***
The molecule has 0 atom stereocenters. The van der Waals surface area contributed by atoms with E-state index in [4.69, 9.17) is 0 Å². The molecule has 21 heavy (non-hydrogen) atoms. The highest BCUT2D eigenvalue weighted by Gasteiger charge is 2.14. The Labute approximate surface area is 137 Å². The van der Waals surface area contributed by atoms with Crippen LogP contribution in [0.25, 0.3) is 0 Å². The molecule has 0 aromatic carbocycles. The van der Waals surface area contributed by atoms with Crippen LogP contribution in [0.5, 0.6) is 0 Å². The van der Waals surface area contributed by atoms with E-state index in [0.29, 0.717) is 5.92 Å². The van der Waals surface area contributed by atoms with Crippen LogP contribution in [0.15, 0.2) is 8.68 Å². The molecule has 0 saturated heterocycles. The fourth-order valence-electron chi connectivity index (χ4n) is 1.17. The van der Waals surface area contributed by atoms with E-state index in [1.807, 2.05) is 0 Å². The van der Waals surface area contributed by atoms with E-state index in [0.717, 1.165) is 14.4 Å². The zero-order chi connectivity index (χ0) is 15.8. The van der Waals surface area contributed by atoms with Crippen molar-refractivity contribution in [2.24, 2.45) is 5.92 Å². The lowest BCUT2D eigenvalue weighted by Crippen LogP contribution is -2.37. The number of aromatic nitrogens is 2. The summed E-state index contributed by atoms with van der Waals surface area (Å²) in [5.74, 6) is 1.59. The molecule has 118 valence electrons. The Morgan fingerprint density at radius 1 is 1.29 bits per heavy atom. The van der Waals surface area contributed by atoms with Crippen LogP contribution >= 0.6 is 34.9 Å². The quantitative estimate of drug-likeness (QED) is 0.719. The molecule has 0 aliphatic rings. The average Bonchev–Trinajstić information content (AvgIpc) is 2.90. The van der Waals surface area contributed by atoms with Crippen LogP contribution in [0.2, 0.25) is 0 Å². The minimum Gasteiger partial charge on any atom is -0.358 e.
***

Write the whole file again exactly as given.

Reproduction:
The molecule has 0 atom stereocenters. The van der Waals surface area contributed by atoms with E-state index in [4.69, 9.17) is 0 Å². The molecule has 21 heavy (non-hydrogen) atoms. The highest BCUT2D eigenvalue weighted by Gasteiger charge is 2.14. The Labute approximate surface area is 137 Å². The van der Waals surface area contributed by atoms with Crippen LogP contribution in [0.25, 0.3) is 0 Å². The molecule has 0 aromatic carbocycles. The van der Waals surface area contributed by atoms with Crippen LogP contribution in [0.5, 0.6) is 0 Å². The van der Waals surface area contributed by atoms with E-state index in [0.29, 0.717) is 5.92 Å². The van der Waals surface area contributed by atoms with Crippen LogP contribution in [0.15, 0.2) is 8.68 Å². The molecule has 0 saturated heterocycles. The fourth-order valence-electron chi connectivity index (χ4n) is 1.17. The van der Waals surface area contributed by atoms with E-state index in [1.807, 2.05) is 0 Å². The van der Waals surface area contributed by atoms with E-state index in [0.717, 1.165) is 14.4 Å². The zero-order chi connectivity index (χ0) is 15.8. The van der Waals surface area contributed by atoms with Crippen molar-refractivity contribution in [2.24, 2.45) is 5.92 Å². The lowest BCUT2D eigenvalue weighted by Crippen LogP contribution is -2.37. The number of aromatic nitrogens is 2. The summed E-state index contributed by atoms with van der Waals surface area (Å²) in [5.74, 6) is 1.59. The molecule has 118 valence electrons. The Morgan fingerprint density at radius 1 is 1.29 bits per heavy atom. The van der Waals surface area contributed by atoms with Crippen LogP contribution >= 0.6 is 34.9 Å². The quantitative estimate of drug-likeness (QED) is 0.719. The molecule has 0 aliphatic rings. The average Bonchev–Trinajstić information content (AvgIpc) is 2.90. The van der Waals surface area contributed by atoms with Crippen LogP contribution in [0.2, 0.25) is 0 Å². The minimum Gasteiger partial charge on any atom is -0.358 e.